Water lilies, nymphs and blue lotuses

A nymphaea / water lily

There was talk of ponds and water lilies last night at the French conversation group and I discovered that one French word for water lily is nymphéa [nɛ̃.fe.a], which comes from nymphaea the Latin name for this genus of plants. The Latin word comes from the Ancient Greek word νύμφη (nymphe), which means girl, and also refers to a low ranking female deity who haunts rivers, springs, forests and other places [source].

Nymphéa refers specifially to the white water lily, or nymphaea alba, which also known as the European White Waterlily, White Lotus, or Nenuphar, a name that is also found in French: nénuphar [ne.ny.faʁ], and which comes via the Persian نيلوفر (ninufar) or the Arabic نلوفر (nilufar), from the Sanskrit नीलोतपल (nīlotpala – blue lotus), from नील (nīla – blue-black) and उतपल (utpala – lotus) [source].

Many names for plants in French come directly from Latin, whereas in English many plants have common names and Latin names. In other languages do plants have both common and Latin-derived names, or just one or the other?

6 thoughts on “Water lilies, nymphs and blue lotuses

  1. I had a kind of epiphany when I started gardening in France.The “language of flowers” was popular in the late 19th century, and in the twentieth too. I remember being given a little book about it when I was a girl. Anyway:
    Flower Language: Pansy (Victorian): “to think,” particularly of love.
    The French for pansy? “Pensee” or “thought”. If plant a pansy you are, linguistically, planting a thought.
    Horoscope signs in English are in Latin. If you don’t know Latin you need a picture to know that “Libra” is “scales”. But Libra in French is “Balance” (scales). So in both cases no intermediary needed or possible in French.

  2. I’ve found this particularity of French to be quite useful. The French version of Wikipedia is relatively sparsely populated with plants (compared to the English version) and it can be difficult to find information. I’ve found that I can often plug the French common name for a plant into the English Wikipedia and get a result for the genus, which usually has links to common varieties.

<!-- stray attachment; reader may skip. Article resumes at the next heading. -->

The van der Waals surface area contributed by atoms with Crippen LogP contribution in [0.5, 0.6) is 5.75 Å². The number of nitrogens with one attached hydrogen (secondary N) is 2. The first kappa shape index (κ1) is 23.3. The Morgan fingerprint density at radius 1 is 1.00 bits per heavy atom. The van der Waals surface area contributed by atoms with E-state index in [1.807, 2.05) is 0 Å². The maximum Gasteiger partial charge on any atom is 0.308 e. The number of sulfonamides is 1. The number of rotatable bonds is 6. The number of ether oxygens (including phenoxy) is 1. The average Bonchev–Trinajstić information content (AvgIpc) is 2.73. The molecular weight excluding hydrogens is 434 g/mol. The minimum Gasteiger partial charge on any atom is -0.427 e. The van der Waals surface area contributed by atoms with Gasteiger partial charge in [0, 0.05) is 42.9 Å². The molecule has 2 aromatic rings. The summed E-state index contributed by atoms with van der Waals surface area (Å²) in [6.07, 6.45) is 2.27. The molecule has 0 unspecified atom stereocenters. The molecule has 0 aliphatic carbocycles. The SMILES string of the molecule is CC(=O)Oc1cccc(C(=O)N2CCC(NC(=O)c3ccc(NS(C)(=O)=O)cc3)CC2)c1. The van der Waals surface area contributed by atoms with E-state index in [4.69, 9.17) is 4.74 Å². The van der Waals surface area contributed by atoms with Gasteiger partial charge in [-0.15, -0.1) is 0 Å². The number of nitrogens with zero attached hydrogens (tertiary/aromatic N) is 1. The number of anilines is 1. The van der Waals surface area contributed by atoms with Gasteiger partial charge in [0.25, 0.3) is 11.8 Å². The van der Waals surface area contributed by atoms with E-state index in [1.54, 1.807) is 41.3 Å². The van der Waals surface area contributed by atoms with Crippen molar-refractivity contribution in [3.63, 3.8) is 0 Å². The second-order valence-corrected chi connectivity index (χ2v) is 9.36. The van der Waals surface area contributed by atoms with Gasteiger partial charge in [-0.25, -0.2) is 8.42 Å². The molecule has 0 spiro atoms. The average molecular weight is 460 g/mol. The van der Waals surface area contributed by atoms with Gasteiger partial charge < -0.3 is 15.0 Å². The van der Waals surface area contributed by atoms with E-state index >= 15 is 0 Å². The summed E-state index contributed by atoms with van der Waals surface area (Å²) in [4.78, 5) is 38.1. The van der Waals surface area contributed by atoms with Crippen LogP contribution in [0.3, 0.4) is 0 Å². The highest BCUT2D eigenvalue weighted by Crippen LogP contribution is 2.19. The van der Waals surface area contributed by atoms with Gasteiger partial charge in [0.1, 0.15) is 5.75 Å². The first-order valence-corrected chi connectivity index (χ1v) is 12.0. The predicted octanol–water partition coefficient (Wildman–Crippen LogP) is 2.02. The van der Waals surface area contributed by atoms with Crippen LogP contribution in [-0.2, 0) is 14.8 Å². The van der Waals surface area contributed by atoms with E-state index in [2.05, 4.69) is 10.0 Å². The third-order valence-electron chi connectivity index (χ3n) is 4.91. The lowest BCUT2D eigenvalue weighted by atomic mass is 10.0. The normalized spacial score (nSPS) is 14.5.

3. In Finnish we only use Finnish names, but that’s understandable because we haven’t been under that much influence from Latin or Romance languages. There’s a clear distinction between a plant’s (or animal’s) Finnish name and its scientific name (which I never call Latin, because that’s a totally different thing). I haven’t realized that the distinction is much less clear in English. You used the word “Latin-derived name” which indicates that you actually think of them as being English.

    I hadn’t heard the word nenuphar before, but that rang a certain bell and I had to check where the generic name of yellow water-lilies (Nuphar) comes from. According to Wikipedia, it is a contraction of nenuphar. It’s hard to think of yellow water-lilies as blue lotuses.

    Sanskrit has another word for the blue lotus, कमल (kamala). In Finnish, kamala means ‘terrible’.
    The sacred lotus is called पद्म (padma).

    janestheone: Finnish also has translated names for zodiac signs. Libra = Vaaka (scales).

  4. In Welsh you tend to have the standard Welsh name ie. alaw (water water-lily) and then a normally long list of alternative Welsh names:

    lili ddŵr wen
    lili-ddŵr wen
    ala y dŵr
    alaw y llyn
    lili gwyn y dŵr
    y fagwyr wen
    magwyr wen
    alaw gwyn

    So you can imagine how useful it is having the Linnaean binomial nomenclature system for the scientific Latin names:
    Nymphaeaceae – teulu lili`r dŵr (water-lily family)
    Nymphaea alba – alaw – white water-lily

  5. Just a little correction: the Persian version is (as written in Arabic script) is “nilufar” and not “ninufar”. To be exact, I heard the name of this plant spelled in Arabic as: nay-lú-far, rather than ni-lo-far.
    I didn’t know it is a water lily though and I thought it is a different kind of plants, which was famous in Andalusia back then in medieval times.
    I remember one story (but I’m not sure how exact it is), which tells that the famous “caliph” of the Abbasid dynasty, Harun Al-Rasheed, did hate to see Nilufer plants in his palace because it always reminded him of Andalusia; a region that remained out of the reach of the Abbasids after the fall of the Umayyads, and remained loyal to the Umayyads back then (and developed its own Islamic heritage and culture eventually). They say Harun, like his predecessors, could not bring that region under his rule (I think majorly because of the geographical difficulties back then).

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